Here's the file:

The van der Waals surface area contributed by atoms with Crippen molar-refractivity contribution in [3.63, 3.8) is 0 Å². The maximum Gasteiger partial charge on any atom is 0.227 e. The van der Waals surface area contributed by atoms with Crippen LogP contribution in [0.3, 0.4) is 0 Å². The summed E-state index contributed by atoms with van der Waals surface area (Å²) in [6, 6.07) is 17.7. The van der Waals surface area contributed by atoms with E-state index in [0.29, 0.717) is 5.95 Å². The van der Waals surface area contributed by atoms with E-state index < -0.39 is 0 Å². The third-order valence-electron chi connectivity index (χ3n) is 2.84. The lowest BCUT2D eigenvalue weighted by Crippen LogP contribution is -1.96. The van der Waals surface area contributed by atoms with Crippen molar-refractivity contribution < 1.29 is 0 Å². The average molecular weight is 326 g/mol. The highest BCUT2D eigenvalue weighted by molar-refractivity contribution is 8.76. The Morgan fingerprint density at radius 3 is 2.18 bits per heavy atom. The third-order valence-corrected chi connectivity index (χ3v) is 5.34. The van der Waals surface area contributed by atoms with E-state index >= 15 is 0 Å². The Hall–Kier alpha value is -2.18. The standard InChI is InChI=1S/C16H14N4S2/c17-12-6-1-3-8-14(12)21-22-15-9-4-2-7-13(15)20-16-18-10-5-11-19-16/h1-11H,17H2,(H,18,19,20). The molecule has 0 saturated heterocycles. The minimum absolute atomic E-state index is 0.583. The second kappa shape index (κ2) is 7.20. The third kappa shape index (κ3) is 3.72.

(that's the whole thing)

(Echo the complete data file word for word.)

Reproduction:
The van der Waals surface area contributed by atoms with Crippen molar-refractivity contribution in [3.63, 3.8) is 0 Å². The maximum Gasteiger partial charge on any atom is 0.227 e. The van der Waals surface area contributed by atoms with Crippen LogP contribution in [0.3, 0.4) is 0 Å². The summed E-state index contributed by atoms with van der Waals surface area (Å²) in [6, 6.07) is 17.7. The van der Waals surface area contributed by atoms with E-state index in [0.29, 0.717) is 5.95 Å². The van der Waals surface area contributed by atoms with E-state index < -0.39 is 0 Å². The third-order valence-electron chi connectivity index (χ3n) is 2.84. The lowest BCUT2D eigenvalue weighted by Crippen LogP contribution is -1.96. The van der Waals surface area contributed by atoms with Crippen molar-refractivity contribution < 1.29 is 0 Å². The average molecular weight is 326 g/mol. The highest BCUT2D eigenvalue weighted by molar-refractivity contribution is 8.76. The Morgan fingerprint density at radius 3 is 2.18 bits per heavy atom. The third-order valence-corrected chi connectivity index (χ3v) is 5.34. The van der Waals surface area contributed by atoms with E-state index >= 15 is 0 Å². The Hall–Kier alpha value is -2.18. The standard InChI is InChI=1S/C16H14N4S2/c17-12-6-1-3-8-14(12)21-22-15-9-4-2-7-13(15)20-16-18-10-5-11-19-16/h1-11H,17H2,(H,18,19,20). The molecule has 0 saturated heterocycles. The minimum absolute atomic E-state index is 0.583. The second kappa shape index (κ2) is 7.20. The third kappa shape index (κ3) is 3.72.